By STEPHEN SINGER
HARTFORD, Conn. (AP) _ A lack of available safe housing for young people in crisis is to blame for youth homelessness in Connecticut, advocates said Thursday as they called for more and better housing.
They released a report that says 40 percent of young people interviewed said they were in their current living situations for less than three months and two-thirds said they moved twice or more in the past year.
The report, “Invisible No More” by Derrick M. Gordon and Bronwyn A. Hunter of the Yale University School of Medicine, stems from the first comprehensive study on youth homelessness in Connecticut, advocates say. It was based on interviews with 98 people younger than 24 in Bridgeport, Hartford, New Haven and New London.
The report offered sharp criticism of Connecticut policies, saying that “no state system or institution takes ownership or obligation.”
A spokesman for the Department of Children and Families did not immediately respond to a request for comment.
Gordon estimates that 11,700 young people in Connecticut are homeless based on numbers nationally and in the Northeast.
Advocates say only 15 shelter beds are available in Connecticut for those younger than 18 and boys are not allowed in family shelters.
Homeless kids often consider suicide, trade sex for money and a place to sleep, and often don’t even see themselves as homeless, the report said. Because of their age, they are vulnerable to assaults on streets and at adult shelters, which have a high prevalence of health problems such as HIV/AIDS and substance abuse. And for nearly a quarter of homeless youth, their first sexual encounter occurs at age 12 or younger.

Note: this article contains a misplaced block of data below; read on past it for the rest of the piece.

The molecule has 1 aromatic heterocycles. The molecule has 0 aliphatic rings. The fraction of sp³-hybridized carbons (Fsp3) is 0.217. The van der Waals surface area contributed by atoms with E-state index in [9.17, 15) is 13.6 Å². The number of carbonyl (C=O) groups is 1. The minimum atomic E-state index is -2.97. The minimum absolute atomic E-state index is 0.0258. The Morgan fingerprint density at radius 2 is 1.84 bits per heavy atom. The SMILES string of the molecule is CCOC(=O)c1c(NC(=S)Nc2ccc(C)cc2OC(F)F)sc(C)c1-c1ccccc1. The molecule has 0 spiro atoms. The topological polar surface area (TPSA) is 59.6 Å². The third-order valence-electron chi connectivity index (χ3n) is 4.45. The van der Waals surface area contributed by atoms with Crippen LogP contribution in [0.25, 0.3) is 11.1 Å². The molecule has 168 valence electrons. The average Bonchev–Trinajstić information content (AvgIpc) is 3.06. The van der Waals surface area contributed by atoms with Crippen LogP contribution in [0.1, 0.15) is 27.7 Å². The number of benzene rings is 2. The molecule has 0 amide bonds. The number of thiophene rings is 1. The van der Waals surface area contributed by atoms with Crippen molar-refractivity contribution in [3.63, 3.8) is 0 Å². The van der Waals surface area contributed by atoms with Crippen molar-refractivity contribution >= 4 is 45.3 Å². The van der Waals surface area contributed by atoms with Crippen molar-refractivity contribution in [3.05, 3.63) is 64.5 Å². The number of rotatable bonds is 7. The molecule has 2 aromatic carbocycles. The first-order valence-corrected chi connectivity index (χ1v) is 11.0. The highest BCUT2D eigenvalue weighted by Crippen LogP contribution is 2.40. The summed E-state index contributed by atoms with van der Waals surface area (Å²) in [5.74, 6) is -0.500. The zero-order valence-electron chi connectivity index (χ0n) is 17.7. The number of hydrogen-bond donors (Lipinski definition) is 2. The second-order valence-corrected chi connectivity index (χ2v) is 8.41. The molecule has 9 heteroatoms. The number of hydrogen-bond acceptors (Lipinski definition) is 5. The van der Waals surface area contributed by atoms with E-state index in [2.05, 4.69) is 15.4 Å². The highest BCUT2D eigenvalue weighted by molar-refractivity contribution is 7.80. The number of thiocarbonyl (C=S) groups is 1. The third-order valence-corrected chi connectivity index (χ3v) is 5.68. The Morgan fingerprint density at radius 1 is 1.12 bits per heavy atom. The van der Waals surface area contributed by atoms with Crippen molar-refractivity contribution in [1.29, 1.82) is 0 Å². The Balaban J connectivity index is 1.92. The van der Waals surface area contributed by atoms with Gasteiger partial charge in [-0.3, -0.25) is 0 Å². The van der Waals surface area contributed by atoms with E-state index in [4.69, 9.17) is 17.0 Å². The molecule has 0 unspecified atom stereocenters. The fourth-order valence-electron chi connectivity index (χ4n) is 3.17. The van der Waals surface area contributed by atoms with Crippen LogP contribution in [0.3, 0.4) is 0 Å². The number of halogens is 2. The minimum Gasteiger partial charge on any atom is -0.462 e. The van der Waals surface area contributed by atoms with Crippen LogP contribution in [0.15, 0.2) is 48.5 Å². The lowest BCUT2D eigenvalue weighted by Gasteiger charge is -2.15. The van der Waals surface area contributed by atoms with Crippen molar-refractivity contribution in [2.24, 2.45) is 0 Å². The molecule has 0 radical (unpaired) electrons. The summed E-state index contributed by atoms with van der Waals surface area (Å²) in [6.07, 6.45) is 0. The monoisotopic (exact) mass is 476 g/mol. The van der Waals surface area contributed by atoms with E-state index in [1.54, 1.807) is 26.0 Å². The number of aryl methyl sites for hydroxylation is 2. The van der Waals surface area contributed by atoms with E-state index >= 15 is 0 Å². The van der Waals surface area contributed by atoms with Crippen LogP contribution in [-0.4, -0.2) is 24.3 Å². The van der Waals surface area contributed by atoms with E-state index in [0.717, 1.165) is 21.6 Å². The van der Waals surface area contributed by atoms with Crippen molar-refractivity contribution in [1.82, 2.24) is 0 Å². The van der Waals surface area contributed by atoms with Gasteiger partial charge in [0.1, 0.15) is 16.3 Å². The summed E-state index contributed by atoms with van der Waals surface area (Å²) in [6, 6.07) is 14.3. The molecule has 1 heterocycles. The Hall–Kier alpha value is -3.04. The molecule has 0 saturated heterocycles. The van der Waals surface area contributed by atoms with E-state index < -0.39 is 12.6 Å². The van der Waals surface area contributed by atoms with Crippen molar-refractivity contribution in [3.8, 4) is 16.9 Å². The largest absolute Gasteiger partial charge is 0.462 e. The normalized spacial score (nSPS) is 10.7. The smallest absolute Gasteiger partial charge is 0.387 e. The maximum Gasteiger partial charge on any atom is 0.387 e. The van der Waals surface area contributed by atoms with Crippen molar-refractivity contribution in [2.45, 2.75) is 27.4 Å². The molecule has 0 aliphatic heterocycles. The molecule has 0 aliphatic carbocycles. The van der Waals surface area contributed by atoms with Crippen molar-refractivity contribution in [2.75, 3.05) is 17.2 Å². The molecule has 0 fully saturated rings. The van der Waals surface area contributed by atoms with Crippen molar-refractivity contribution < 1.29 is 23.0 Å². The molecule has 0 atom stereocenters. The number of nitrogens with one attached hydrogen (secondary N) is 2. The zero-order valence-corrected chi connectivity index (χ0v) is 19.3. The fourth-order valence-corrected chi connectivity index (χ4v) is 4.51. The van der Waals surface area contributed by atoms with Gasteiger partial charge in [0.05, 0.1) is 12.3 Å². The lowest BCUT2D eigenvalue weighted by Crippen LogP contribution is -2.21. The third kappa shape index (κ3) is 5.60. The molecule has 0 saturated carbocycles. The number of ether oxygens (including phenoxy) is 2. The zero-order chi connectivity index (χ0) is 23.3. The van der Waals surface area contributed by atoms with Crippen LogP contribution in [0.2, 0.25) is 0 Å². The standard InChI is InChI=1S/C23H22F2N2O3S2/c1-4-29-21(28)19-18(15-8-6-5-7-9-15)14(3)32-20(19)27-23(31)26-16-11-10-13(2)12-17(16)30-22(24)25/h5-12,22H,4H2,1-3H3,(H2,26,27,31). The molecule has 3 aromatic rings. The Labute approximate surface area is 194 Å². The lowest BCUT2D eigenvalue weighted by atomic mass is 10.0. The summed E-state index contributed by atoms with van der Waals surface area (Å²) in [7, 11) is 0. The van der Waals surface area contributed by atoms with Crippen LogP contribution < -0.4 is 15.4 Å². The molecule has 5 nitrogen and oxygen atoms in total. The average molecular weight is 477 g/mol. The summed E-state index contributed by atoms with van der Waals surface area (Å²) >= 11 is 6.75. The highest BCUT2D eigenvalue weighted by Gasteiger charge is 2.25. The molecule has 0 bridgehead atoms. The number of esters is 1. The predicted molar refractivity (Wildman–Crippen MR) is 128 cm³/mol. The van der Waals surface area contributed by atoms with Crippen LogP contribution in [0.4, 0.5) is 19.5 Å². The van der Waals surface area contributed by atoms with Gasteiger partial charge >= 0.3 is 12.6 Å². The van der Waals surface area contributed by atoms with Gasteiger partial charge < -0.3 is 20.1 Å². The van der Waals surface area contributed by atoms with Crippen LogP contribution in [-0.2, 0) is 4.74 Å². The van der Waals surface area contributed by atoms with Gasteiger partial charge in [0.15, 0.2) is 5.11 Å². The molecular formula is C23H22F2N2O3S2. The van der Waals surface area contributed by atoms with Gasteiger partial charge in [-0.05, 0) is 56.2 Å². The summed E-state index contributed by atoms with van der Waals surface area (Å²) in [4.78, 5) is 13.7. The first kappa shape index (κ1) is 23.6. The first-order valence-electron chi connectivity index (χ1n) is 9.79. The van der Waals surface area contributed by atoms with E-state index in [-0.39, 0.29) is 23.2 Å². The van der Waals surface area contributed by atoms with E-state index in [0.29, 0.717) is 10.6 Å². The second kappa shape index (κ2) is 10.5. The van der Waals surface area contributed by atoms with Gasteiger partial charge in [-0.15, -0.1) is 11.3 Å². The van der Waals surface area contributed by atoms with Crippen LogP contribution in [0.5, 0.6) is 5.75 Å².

Two groups account for homeless youth and children: homeless families with children and youth with no accompanying adult. Unaccompanied children and youth account for as many as 1 million to 3 million youth or children, or 1 percent of the urban homeless population.
Experts cannot easily get an accurate count, saying that being young and homeless is often the same as being invisible. Youngsters with nowhere to live “couch surf” at friends’ homes for short periods and are counted differently or not at all by state agencies.
“We’ve had some challenges getting our heads around the numbers,” said Robert Pulster of the U.S. Interagency Council on Homelessness.
Jessica Ferreira, a New Britain advocate, said she was forced to move to a shelter in South Norwalk after her parents rejected her.
“My parents wanted nothing to do with me,” she told about 100 participants at a gathering of advocates and others at the Capitol.
Before the shelter, she said, she and her boyfriend tried unsuccessfully to live with his stepmother.
“Things fell through the cracks,” Ferreira said.
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